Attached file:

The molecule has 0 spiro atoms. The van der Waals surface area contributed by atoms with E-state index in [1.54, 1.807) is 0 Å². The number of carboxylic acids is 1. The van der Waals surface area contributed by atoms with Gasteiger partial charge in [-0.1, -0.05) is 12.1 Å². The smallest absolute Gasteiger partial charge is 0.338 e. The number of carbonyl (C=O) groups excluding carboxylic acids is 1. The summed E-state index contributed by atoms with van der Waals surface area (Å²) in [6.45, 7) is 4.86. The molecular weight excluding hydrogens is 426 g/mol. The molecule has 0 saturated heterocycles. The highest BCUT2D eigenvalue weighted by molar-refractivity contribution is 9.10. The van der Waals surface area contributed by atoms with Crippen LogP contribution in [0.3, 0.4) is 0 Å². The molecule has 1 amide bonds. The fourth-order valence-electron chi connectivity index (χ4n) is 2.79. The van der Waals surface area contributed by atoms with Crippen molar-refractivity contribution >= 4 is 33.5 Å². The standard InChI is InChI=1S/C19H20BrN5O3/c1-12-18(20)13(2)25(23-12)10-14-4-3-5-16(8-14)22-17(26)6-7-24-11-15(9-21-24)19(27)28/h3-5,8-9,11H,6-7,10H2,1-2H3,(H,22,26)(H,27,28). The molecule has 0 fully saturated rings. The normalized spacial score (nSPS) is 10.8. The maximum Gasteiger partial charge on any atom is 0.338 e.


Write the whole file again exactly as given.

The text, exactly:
The molecule has 0 spiro atoms. The van der Waals surface area contributed by atoms with E-state index in [1.54, 1.807) is 0 Å². The number of carboxylic acids is 1. The van der Waals surface area contributed by atoms with Gasteiger partial charge in [-0.1, -0.05) is 12.1 Å². The smallest absolute Gasteiger partial charge is 0.338 e. The number of carbonyl (C=O) groups excluding carboxylic acids is 1. The summed E-state index contributed by atoms with van der Waals surface area (Å²) in [6.45, 7) is 4.86. The molecular weight excluding hydrogens is 426 g/mol. The molecule has 0 saturated heterocycles. The highest BCUT2D eigenvalue weighted by molar-refractivity contribution is 9.10. The van der Waals surface area contributed by atoms with Crippen LogP contribution in [0.3, 0.4) is 0 Å². The molecule has 1 amide bonds. The fourth-order valence-electron chi connectivity index (χ4n) is 2.79. The van der Waals surface area contributed by atoms with Crippen molar-refractivity contribution >= 4 is 33.5 Å². The standard InChI is InChI=1S/C19H20BrN5O3/c1-12-18(20)13(2)25(23-12)10-14-4-3-5-16(8-14)22-17(26)6-7-24-11-15(9-21-24)19(27)28/h3-5,8-9,11H,6-7,10H2,1-2H3,(H,22,26)(H,27,28). The molecule has 0 fully saturated rings. The normalized spacial score (nSPS) is 10.8. The maximum Gasteiger partial charge on any atom is 0.338 e.